Then again, nor is Jud the hired help as nasty. Curly’s prospective spouse Laurey is frightened of Jud, which is why she doesn’t reject him and thus he’s encouraged in his pursuit of her. By making him less sinister and more misunderstood, this production undermines the basis of her fear. Patrick Vaill plays Jud with sad-eyed sensitivity showing that he’s awkward with women. There’s a hint of the ‘incel’ about him and, although he’s potentially violent, it does seem that he’s despised by everyone simply because he’s a loner. He’s considered a genuine outsider, not simply someone from outside like Ali Hakim, who’s been accepted into the community. People’s descriptions of this nicely coiffed clean boy as dirty seem to stem from simple prejudice.
When Curly talks with Jud and encourages him to think about suicide, which I guess was always weird, the talk becomes distinctly nasty because it takes place in pitch black. Normally exit signs or some sliver of light enable your eyes to pick up something, but here you literally couldn’t see your hand in front of your face. Then in the second act, when Curly is determined to outbid Jud in an auction, the humiliation of the outsider seems less like punishing him for his unpleasantness and more like simple malice.
Production photo from Oklahoma! at Young Vic theatre in London showing actora Anoushka Kucas and Arthur Darvill 2022
Anoushka Lucas and Arthur Darvill in Oklahoma! Photo: Marc Brenner

The lighting isn’t always bright or nonexistent. Sometimes Scott Zielinski’s design bathes the room in orange or green or shines spotlights, as befits the moment.

Rather than the country music you might associate with a southern state like Oklahoma, the band plays bluegrass style: in other words, lots of stringed instruments. And, under Musical Director Tom Brady, what a marvellous sound they make. That most romantic of songs People will say we’re in love is as beautiful as it could be.

Three women dominate this production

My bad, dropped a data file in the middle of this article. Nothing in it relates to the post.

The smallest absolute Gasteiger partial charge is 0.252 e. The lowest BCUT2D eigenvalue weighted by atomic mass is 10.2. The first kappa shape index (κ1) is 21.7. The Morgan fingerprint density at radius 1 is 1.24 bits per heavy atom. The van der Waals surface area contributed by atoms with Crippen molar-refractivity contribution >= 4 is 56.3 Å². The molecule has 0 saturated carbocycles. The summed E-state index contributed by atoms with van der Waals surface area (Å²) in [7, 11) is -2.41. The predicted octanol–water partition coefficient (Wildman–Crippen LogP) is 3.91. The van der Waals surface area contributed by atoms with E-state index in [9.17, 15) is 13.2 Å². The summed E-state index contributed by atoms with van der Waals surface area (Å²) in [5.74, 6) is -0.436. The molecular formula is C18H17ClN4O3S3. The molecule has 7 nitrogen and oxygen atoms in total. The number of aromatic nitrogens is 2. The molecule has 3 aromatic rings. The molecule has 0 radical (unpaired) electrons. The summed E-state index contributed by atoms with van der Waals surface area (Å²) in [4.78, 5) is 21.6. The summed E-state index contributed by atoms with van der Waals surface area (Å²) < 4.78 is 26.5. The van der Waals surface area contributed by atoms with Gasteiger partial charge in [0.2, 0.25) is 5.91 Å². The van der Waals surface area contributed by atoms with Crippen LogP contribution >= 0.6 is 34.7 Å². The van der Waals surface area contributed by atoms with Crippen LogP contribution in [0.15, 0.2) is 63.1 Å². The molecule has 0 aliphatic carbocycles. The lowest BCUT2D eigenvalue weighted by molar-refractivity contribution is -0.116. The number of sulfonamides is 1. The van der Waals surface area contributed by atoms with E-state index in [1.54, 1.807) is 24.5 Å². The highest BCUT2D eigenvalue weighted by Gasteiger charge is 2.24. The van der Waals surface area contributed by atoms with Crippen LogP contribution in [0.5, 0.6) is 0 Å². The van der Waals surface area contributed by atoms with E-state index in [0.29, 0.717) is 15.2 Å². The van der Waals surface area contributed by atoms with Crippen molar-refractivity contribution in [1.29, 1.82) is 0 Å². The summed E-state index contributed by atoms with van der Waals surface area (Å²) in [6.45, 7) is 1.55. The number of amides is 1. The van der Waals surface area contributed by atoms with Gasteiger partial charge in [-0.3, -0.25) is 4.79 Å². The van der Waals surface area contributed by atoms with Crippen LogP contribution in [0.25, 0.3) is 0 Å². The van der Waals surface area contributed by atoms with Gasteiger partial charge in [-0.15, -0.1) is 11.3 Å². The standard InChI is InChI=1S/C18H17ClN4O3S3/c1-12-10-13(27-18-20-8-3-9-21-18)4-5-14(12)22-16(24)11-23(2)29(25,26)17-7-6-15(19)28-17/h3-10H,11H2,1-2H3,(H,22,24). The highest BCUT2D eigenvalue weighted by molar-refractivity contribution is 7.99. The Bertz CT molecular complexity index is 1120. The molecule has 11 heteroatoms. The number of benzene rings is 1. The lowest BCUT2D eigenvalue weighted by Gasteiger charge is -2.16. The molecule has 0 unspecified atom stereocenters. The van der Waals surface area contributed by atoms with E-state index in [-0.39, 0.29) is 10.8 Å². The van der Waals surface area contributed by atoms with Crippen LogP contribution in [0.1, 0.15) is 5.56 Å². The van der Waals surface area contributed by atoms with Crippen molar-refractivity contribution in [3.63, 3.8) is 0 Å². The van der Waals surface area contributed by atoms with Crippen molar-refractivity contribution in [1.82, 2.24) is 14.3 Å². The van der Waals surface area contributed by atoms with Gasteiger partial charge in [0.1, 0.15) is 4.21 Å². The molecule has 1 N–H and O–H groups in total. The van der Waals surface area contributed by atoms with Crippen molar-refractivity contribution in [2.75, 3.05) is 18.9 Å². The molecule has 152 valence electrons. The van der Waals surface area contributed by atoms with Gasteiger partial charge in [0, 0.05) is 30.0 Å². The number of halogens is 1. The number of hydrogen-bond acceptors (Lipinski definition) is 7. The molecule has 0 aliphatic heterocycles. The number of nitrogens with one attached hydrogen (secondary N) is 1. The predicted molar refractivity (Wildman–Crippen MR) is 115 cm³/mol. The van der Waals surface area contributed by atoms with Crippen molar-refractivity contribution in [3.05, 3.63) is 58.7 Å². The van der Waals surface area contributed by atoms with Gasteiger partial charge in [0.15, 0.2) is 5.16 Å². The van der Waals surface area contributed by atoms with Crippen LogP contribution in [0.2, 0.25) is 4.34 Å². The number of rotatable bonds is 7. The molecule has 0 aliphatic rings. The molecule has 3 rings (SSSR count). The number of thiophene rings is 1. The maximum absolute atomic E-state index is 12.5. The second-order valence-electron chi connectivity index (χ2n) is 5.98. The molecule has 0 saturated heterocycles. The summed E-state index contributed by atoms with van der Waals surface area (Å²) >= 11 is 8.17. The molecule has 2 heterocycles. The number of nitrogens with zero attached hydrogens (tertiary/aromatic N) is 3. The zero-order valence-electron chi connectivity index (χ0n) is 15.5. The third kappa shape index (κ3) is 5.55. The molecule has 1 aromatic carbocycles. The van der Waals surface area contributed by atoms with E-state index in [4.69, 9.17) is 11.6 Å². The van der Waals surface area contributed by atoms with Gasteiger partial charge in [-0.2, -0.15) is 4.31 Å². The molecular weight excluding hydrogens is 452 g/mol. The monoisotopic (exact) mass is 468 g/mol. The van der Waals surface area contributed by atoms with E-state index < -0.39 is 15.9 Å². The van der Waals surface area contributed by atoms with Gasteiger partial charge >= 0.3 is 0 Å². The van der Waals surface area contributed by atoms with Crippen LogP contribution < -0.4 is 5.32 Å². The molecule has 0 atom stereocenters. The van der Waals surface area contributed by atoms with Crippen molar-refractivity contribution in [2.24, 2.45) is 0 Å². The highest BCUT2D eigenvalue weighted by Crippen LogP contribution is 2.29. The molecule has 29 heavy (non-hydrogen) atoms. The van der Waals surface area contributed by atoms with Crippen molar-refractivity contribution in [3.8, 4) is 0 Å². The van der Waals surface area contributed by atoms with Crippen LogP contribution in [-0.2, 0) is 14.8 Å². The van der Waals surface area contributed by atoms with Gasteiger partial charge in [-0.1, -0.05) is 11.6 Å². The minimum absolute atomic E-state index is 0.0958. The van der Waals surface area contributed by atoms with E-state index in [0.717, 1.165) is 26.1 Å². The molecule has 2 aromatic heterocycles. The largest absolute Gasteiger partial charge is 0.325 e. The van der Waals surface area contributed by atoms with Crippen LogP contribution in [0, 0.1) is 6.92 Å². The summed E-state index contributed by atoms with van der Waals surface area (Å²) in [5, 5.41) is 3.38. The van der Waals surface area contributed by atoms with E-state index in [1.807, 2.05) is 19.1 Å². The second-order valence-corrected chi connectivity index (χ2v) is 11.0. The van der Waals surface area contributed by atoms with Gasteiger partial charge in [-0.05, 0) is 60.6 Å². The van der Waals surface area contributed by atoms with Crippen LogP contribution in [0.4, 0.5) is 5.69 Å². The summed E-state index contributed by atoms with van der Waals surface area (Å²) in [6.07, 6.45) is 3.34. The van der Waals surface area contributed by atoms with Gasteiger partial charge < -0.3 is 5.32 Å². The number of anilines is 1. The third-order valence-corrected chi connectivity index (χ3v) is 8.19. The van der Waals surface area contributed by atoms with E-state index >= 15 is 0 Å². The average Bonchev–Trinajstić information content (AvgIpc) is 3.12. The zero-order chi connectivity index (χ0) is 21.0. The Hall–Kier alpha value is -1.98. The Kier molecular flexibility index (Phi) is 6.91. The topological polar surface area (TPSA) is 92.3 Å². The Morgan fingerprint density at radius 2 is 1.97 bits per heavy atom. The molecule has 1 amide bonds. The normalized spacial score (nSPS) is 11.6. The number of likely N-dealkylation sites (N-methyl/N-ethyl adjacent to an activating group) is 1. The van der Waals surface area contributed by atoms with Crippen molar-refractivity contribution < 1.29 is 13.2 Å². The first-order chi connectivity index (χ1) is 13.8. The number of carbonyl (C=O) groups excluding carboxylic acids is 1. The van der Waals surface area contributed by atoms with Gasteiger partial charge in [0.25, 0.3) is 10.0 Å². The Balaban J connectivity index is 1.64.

Anoushka Lucas plays Laurey as confused, vulnerable and passionate in equal measures. She’s not only a fine actor, she’s another fantastic singer.
Lisa Sadovy plays Aunt Eller with a twinkle in her eye, but harder and more cynical than you might expect. And all the better for that. The women definitely hold their own in this production.
The plot is unchanged, at least until the end. Curly makes clear he likes Laurie but plays it down a bit. Laurie feels the same about Curly but won’t admit it. The suppressed sexual desire rises like steam. When you think about it, an awful lot of this musical concerns young people desiring one another.
The surrey with a fringe on top is not the familiar jaunty tune that matches the rhythm of a horse and carriage. Instead, it’s slow and sensuous. The line ‘Don’t you wish it could go on forever and you’d never stop’ is delivered with a lascivious smile. It’s clear it’s another kind of ride Curly’s thinking about. 
Production photo from Oklahoma! at Young Vic in London showing actor Marisha Wallace 2022
Marisha Wallace in Oklahoma!

The emphasis on sex continues when we meet Ado Annie and her big number. I cain’t say no. She’s not portrayed as an amusingly silly girl but as a woman confident in her sexuality. Marisha Wallace is not only hilarious., she also has a tremendous voice that blasts the song into the category of showstopper.

Oklahoma! is famous for being one of the first, if not the first, musical to be led by the book, or story. So the songs serve the book, which was written by Oscar Hammerstein II, by revealing character and driving the narrative forward. It may also be the first to fully integrate dance. In fact, Agnes de Mille‘s choreographed dream sequence is one of the iconic moments in the original and her name still appears in the credits, even though her choreography has disappeared.
Now Laurey’s dream is a contemporary dance, choreographed by John Heginbotham. It starts with an electric guitar screaming a stretched out version of Oh, what a beautiful mornin’ that generated the same startled surprise in me as when I first heard Jimi Hendrix playing another classic, The Star Spangled Banner. This is the moment when Laurey is supposed to see clearly that she should choose Curly but it’s less explicit than Agnes de Mille‘s ballet so it confuses more than clarifies.
This production isn’t the only one recently to try to update Rodgers and Hammerstein. Chichester Festival Theatre‘s South Pacific, which is due a London run, dampened down the sexism and bolstered the anti-racism. The Open Air Theatre‘s Carousel faced its domestic violence head on. And I think this is right if we’re to continue to enjoy the positive qualities of their musicals.
However, the ending of this reimagining of Oklahoma! left me disappointed. Not a word has been changed., remember, but the actions have. For me, the reassessment of Curly’s character is pushed too far. I don’t want to give you a spoiler, but I’ll just say that the sham trial now seems like a real miscarriage of justice brought about by a community that sticks together against outsiders. And it makes the ending considerably downbeat.
While I love the new arrangement of the songs, the comedy, the sexiness, and the examination of maleness, I did hope to leave with a smile on my face. It felt like Daniel Fish had tried too hard to shoehorn the actual Oklahoma! into his vision of it.
Oklahoma! is performing at the Young Vic in London until 25 June 2022.